The process of getting a permit for construction in the Bay Area can be onerous, lengthy, and seemingly expensive. Believe me: I know. Helping people get permits is part of what architects do. The degree of onerousness, how long it can take, and how expensive it will be will vary from jurisdiction to jurisdiction. For example, what takes 2 weeks in Alameda County can take 8 months in San Francisco.
It is worth it!
I currently have 5 projects in my office helping people who either did construction work without a permit, or purchased buildings which had been modified without getting permits. If you think getting a work for new construction is a pain in the tush, try getting a permit to legalize work done without a permit.
In San Francisco, if you are caught doing construction without a permit, not only do you get a stop work order, you are then required to get a permit. Doesn’t matter how long that process takes. There is no expedited process for scoff-laws. Not only do you have to pay for that permit, you are also then fined 9 times the cost of the permit. The penalties will be different in other jurisdictions.
You can’t resume working on your project again until your permit is approved AND you have passed all of the inspections that are required up to the point in the construction process when you were caught. That often means removing work that was completed in order to allow the inspections. And if the work doesn’t pass the inspection, you have to tear it out and do it over.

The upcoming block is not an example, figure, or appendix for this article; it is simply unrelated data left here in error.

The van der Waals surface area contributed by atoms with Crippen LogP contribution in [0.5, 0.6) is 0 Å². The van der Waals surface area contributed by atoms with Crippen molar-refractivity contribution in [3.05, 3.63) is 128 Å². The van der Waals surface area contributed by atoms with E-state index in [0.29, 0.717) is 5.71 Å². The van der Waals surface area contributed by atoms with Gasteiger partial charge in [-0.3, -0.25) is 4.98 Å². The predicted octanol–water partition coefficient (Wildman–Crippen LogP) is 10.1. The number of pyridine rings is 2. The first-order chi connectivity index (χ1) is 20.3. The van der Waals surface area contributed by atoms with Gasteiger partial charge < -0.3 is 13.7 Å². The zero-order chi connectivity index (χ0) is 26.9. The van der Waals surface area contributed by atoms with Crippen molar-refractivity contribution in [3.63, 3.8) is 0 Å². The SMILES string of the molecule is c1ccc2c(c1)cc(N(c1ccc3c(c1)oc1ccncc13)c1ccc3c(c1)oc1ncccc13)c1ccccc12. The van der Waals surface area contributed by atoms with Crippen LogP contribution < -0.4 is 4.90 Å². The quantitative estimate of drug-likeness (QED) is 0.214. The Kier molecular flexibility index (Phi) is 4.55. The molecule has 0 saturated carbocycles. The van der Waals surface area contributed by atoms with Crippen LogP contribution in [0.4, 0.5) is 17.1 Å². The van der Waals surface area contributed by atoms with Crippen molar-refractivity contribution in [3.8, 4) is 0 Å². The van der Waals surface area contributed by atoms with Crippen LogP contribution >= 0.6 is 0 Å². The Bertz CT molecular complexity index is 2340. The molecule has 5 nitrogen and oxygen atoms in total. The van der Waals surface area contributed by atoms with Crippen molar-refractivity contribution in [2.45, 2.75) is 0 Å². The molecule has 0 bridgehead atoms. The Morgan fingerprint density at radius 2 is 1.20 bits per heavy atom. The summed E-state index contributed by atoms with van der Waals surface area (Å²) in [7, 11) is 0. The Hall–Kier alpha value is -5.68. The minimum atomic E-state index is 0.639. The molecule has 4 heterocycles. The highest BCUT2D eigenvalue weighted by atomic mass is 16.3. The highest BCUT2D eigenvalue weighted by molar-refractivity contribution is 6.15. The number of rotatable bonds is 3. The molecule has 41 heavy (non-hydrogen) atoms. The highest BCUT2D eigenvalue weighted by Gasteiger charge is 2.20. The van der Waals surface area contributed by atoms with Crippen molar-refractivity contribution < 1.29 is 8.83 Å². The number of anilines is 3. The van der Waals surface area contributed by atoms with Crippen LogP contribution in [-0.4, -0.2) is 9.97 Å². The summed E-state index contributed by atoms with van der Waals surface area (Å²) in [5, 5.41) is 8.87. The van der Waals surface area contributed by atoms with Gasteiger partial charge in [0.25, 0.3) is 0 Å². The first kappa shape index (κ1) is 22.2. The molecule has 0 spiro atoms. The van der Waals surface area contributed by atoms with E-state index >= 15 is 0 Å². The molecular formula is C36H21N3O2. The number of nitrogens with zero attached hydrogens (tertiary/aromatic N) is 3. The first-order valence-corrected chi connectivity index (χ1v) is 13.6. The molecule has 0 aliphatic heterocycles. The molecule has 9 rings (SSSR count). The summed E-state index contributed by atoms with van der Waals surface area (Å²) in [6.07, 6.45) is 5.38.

And that is YOUR cost. The contractor isn’t going to absorb the costs of the removal and reconstruction required by the City. It is expensive to redo work. It is expensive to pay for the extra work the contractor has to do. It is expensive to pay the fines.
All of this takes time. Time you are paying your loan without seeing any progress on your construction. Time you could be enjoying the finished project. Time you could be earning rental income. Time you could have already sold the property. Not to mention all the additional expenses.
Get a permit. It can be a frustrating process, but it is a walk in the park compared to getting caught having done work without a permit.
People are often in a tearing hurry to get started on their projects. They get upset when I tell them how long it takes to design and document a project. They get even more upset when they find out how long it takes to get a permit. The process can not be shortened. It takes as long as it takes. In a hot market like we have now, it takes even longer because jurisdictions are slammed with projects to review. But it is still better to go through the process before you start building. Because you will end up spending that time and more, and incurring the costs and more when you get caught trying to build without a permit.
Get a permit. Please.